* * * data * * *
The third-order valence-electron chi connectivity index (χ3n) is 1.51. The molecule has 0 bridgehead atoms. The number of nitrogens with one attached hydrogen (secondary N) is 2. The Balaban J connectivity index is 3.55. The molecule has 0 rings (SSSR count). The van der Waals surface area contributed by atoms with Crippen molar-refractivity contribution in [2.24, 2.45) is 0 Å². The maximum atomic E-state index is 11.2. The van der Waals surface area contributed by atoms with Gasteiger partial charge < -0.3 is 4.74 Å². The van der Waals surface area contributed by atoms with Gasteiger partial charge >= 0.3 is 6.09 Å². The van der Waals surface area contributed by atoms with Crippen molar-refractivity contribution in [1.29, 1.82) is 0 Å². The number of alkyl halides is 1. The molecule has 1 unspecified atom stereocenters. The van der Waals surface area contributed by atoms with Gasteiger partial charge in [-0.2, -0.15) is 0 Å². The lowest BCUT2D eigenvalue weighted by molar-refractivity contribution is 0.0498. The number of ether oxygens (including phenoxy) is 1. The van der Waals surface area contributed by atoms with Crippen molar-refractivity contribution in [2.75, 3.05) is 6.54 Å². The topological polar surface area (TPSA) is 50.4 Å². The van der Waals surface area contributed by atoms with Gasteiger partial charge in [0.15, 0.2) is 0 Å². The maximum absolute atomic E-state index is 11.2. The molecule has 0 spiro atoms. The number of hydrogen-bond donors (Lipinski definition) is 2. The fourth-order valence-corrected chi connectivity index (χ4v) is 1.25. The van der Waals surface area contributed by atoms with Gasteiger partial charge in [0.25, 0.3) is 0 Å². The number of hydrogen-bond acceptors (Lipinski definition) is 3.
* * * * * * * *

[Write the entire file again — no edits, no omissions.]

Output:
The third-order valence-electron chi connectivity index (χ3n) is 1.51. The molecule has 0 bridgehead atoms. The number of nitrogens with one attached hydrogen (secondary N) is 2. The Balaban J connectivity index is 3.55. The molecule has 0 rings (SSSR count). The van der Waals surface area contributed by atoms with Crippen molar-refractivity contribution in [2.24, 2.45) is 0 Å². The maximum atomic E-state index is 11.2. The van der Waals surface area contributed by atoms with Gasteiger partial charge < -0.3 is 4.74 Å². The van der Waals surface area contributed by atoms with Gasteiger partial charge >= 0.3 is 6.09 Å². The van der Waals surface area contributed by atoms with Crippen molar-refractivity contribution in [1.29, 1.82) is 0 Å². The number of alkyl halides is 1. The molecule has 1 unspecified atom stereocenters. The van der Waals surface area contributed by atoms with Gasteiger partial charge in [-0.2, -0.15) is 0 Å². The lowest BCUT2D eigenvalue weighted by molar-refractivity contribution is 0.0498. The number of ether oxygens (including phenoxy) is 1. The van der Waals surface area contributed by atoms with Crippen molar-refractivity contribution in [2.75, 3.05) is 6.54 Å². The topological polar surface area (TPSA) is 50.4 Å². The van der Waals surface area contributed by atoms with Gasteiger partial charge in [0.15, 0.2) is 0 Å². The maximum absolute atomic E-state index is 11.2. The molecule has 0 spiro atoms. The number of hydrogen-bond donors (Lipinski definition) is 2. The fourth-order valence-corrected chi connectivity index (χ4v) is 1.25. The van der Waals surface area contributed by atoms with Gasteiger partial charge in [0.25, 0.3) is 0 Å². The number of hydrogen-bond acceptors (Lipinski definition) is 3.